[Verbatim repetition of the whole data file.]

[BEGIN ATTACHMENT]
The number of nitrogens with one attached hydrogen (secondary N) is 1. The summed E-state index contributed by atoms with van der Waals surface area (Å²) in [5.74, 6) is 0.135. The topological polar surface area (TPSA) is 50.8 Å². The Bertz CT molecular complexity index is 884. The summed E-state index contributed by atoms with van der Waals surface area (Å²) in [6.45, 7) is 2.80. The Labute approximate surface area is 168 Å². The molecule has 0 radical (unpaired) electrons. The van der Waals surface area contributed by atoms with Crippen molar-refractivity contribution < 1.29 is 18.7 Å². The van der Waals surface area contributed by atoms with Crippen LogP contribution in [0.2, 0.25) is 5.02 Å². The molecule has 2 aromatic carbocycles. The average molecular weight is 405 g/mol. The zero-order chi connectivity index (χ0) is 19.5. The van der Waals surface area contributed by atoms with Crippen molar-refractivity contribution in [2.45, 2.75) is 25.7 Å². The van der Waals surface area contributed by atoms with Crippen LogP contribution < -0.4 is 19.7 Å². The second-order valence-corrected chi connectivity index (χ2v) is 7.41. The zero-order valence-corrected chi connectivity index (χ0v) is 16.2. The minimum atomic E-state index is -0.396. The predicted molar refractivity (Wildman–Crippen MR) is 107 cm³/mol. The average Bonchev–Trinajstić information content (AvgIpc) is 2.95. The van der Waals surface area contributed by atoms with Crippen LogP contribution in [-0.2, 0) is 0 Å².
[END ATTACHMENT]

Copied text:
The number of nitrogens with one attached hydrogen (secondary N) is 1. The summed E-state index contributed by atoms with van der Waals surface area (Å²) in [5.74, 6) is 0.135. The topological polar surface area (TPSA) is 50.8 Å². The Bertz CT molecular complexity index is 884. The summed E-state index contributed by atoms with van der Waals surface area (Å²) in [6.45, 7) is 2.80. The Labute approximate surface area is 168 Å². The molecule has 0 radical (unpaired) electrons. The van der Waals surface area contributed by atoms with Crippen molar-refractivity contribution < 1.29 is 18.7 Å². The van der Waals surface area contributed by atoms with Crippen LogP contribution in [0.2, 0.25) is 5.02 Å². The molecule has 2 aromatic carbocycles. The average molecular weight is 405 g/mol. The zero-order chi connectivity index (χ0) is 19.5. The van der Waals surface area contributed by atoms with Crippen molar-refractivity contribution in [2.45, 2.75) is 25.7 Å². The van der Waals surface area contributed by atoms with Crippen LogP contribution < -0.4 is 19.7 Å². The second-order valence-corrected chi connectivity index (χ2v) is 7.41. The zero-order valence-corrected chi connectivity index (χ0v) is 16.2. The minimum atomic E-state index is -0.396. The predicted molar refractivity (Wildman–Crippen MR) is 107 cm³/mol. The average Bonchev–Trinajstić information content (AvgIpc) is 2.95. The van der Waals surface area contributed by atoms with Crippen LogP contribution in [-0.2, 0) is 0 Å².